How To Pinewood Derby Info
"How to" run a race, build a track and car stand
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|"How to" Run a Pinewood Derby Race||"How to" Build a Pinewood Derby Car Stand||"How to" Build a Pinewood Derby Track||Pinewood Derby Race Rules|
How to Run a Pinewood Derby Race
When I ran the Pinewood Derby for my son's Cub Scout Pack 468, in Trumbull, Connecticut, I found it easier to keep track of activites by creating an activities list. This led to creating a little How To Organize and Run a Pinewood Derby planning guide. My How To run a pinewood derby race helped me manage our pinewood derby event and I passed it along to the next Race Manager who has been using it ever since.
Instead of trying to manage every task yourself, I used the divide and conquer method. Activities were broken up into sub-tasks and then I asked for parents to volunteer to be the leader for each sub-team. For example, I had a “track team”, a “food team”, a “Pit team” and an “activities team”.
This short race planning guide includes:
- List Activites
- Race Preparation and rough timeline
- Race Management Tips
- Tips to help run your race smoothly
How to build a Pinewood Derby Car Stand
Completed pinewood derby car stand with Pinewood Pro "logo car"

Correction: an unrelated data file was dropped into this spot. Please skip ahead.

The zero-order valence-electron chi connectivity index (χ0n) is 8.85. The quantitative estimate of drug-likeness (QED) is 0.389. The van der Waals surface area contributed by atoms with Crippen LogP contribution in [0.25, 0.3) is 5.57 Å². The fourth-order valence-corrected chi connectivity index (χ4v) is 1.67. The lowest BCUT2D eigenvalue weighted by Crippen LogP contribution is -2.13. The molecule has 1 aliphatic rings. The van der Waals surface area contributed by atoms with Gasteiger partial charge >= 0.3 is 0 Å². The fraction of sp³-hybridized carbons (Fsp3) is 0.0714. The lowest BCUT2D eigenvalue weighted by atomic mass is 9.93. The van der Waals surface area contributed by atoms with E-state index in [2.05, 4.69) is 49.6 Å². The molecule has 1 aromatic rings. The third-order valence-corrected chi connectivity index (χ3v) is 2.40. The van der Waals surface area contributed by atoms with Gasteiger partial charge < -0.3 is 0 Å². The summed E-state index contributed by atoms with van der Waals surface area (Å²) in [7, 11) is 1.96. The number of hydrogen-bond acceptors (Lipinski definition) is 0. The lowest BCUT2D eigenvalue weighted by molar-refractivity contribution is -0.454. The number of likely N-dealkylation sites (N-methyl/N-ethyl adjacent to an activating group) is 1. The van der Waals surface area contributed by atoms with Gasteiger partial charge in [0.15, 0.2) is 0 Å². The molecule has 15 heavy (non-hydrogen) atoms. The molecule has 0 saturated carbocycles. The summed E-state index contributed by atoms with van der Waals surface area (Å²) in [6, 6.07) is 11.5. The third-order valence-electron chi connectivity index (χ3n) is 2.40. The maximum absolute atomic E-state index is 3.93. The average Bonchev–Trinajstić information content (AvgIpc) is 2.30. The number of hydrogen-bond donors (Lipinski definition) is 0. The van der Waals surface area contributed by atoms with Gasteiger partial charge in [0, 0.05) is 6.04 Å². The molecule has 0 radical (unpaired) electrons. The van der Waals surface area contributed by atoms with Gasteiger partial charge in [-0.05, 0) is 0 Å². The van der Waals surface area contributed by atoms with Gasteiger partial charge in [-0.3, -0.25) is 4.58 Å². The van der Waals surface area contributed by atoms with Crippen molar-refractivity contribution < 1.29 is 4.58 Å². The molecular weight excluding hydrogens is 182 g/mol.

This plan shows you how to build your own pinewood derby car stand to show off your cool car and keep them from rolling off your desk. In my son't Pack, we built car stands every year to keep the kids busy while the cars were racing. You can also build these car stands at a Den meeting in preparation for your pinewood derby race.
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How To Make a Pinewood Derby Car Stand
How to Build a Pinewood Derby Race Track
If you are handy with wood, you can build your own Pinewood Derby track. You can make your own personal track to speed test your cars. With a little more effort, you can build a new track for your Scout Pack.
Pinewood Derby Race Rules
Pinewood Derby rules are set at the local level so every group can customize their rules to their own liking. Some groups keep their rules basic and simple, while other races are highly restrictive.
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Tips & Hints
The best part of pinewood derby is designing a unique, cool car that you can call your own. Don't worry about aerodynamics because it is almost insignificant. We identify dozens of other speed tips in Winning Pinewood Derby Secrets that rank far above aerodynamics.
The axle slots that are cut into standard blocks are too tight for BSA axles that are .089" diameter. Small axle slots make it difficult to get your axles in straight. A #44 drill bit is .086", which I find too tight. Consider a #43 Drill Bit, which is a perfect match at .089" for a snug fit.
Wood filler is your best friend when it comes to building a pinewood derby car. Use wood filler to fill holes, gouges and other cutting mistakes. You can even use it to add a bubble, racer cockpit, spoiler, etc.
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- Designing Your Car
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- Finishing Touches
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